As part of a sweeping new set of restrictions that prohibits regional governments from green-lighting skyscrapers over 1,640 feet while limiting the construction of towers over 820 feet, the Chinese Ministry of Housing and Urban Development is also putting the kibosh on the once-prevalent practice of erecting plagiaristic copycat structures and developments that, among other things, mimic the likeliness of Parisian landmarks and cutesy English market towns.


As the BBC reported, the ministry specifies that “plagiarizing, imitating, and copycatting” is now verboten in the construction of new buildings, while “large, foreign, and weird” designs will be limited. Avoiding copycat architecture will be particularly important in the construction of sports stadiums, exhibition centers, museums, and other large, culturally significant buildings per the government statement.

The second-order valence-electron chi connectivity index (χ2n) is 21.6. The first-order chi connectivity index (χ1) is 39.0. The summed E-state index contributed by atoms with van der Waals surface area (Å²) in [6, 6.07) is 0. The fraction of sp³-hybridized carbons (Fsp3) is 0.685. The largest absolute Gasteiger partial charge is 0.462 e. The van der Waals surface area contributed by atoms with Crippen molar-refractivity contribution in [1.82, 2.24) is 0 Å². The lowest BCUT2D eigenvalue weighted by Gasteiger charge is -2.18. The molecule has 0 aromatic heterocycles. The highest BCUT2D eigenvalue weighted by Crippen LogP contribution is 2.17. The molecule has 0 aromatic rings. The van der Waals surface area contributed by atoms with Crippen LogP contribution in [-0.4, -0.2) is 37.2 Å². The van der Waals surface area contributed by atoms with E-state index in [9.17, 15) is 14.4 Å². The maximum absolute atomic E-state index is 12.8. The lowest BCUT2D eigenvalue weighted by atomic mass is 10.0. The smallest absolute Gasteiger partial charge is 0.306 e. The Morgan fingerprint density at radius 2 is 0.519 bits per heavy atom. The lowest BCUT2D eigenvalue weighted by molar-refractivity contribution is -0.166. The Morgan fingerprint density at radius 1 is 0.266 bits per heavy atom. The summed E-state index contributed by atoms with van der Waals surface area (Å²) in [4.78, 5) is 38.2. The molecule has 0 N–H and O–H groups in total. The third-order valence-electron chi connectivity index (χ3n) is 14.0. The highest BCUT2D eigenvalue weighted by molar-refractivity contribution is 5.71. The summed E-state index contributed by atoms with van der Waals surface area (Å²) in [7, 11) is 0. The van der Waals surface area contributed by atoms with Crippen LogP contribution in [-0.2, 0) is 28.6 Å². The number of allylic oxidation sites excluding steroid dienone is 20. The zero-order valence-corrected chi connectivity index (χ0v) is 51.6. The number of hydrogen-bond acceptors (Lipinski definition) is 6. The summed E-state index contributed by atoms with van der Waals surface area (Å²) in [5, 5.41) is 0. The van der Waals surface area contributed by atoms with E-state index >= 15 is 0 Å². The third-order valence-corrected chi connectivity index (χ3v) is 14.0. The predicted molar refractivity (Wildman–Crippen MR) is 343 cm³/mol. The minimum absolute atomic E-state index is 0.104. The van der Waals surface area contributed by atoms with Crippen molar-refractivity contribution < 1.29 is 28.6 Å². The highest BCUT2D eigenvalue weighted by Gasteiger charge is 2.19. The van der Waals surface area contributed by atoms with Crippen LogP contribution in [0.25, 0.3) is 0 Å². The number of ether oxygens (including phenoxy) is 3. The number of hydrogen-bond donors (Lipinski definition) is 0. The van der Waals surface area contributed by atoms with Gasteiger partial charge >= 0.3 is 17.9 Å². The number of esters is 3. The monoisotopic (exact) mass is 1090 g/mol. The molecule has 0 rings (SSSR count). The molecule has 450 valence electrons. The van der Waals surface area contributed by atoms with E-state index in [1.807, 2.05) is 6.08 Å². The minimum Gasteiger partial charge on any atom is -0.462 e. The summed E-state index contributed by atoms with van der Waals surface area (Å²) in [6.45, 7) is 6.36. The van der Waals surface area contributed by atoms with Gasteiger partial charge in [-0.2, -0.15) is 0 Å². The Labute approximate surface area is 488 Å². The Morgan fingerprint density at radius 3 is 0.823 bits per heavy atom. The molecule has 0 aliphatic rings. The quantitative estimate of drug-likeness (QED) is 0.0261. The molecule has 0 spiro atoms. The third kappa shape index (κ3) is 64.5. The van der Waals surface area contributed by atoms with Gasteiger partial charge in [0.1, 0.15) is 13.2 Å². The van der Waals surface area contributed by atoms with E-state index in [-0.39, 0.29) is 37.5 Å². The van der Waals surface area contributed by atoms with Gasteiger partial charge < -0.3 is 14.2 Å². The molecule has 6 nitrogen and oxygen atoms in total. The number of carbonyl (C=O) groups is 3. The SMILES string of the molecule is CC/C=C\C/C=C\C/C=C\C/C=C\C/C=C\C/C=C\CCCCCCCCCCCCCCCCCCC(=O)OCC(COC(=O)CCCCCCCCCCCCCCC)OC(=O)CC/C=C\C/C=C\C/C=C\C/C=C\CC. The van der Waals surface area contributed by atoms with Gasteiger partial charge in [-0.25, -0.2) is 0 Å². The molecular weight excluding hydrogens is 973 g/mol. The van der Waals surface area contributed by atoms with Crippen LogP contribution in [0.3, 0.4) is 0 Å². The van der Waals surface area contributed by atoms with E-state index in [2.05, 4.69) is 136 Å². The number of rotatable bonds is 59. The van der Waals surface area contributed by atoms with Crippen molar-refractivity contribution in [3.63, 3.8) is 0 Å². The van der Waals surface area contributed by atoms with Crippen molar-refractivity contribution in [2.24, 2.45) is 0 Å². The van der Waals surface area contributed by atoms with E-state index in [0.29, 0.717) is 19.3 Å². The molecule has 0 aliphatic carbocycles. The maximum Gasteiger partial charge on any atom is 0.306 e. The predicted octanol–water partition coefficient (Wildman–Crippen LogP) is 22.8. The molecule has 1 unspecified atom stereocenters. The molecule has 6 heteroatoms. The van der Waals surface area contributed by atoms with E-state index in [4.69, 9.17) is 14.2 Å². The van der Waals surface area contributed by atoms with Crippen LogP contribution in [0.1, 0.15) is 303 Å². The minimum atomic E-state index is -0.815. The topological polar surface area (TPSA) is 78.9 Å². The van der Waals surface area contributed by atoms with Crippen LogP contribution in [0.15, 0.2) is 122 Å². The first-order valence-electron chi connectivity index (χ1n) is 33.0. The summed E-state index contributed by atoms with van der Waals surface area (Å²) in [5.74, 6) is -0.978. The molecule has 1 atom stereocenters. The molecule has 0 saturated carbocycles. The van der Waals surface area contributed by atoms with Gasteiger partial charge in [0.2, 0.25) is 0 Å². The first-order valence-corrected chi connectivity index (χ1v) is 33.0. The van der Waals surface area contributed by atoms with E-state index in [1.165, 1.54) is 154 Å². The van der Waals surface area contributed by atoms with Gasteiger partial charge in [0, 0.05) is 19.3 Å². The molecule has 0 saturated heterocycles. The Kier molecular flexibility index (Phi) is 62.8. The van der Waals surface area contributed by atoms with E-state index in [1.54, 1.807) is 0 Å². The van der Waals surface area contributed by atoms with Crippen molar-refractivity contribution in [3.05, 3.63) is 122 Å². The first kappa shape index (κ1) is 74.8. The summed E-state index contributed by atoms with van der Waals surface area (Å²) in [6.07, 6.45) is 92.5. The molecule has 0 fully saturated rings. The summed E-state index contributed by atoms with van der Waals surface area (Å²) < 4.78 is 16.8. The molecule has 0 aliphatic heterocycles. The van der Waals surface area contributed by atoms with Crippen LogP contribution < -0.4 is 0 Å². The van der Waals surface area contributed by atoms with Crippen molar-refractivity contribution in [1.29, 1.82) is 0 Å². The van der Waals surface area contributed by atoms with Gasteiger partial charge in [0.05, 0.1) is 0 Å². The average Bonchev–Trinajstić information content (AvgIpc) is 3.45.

Moving forward, the Chinese government also aims to “strengthen cultural confidence, show a city’s features, exhibit the contemporary spirit, and display the Chinese characteristics” in new building projects.1

  • 1. In an article published in the state-run Global Times, the general consensus from the social media-using Chinese public on the governmental ban on “notorious copycat architectures” was reported to be mostly supportive. Per the Times, several users of China’s top social media site Weibo said that they had grown bored of the “fake, shoddy versions of foreign buildings in many third and fourth-tier Chinese cities.”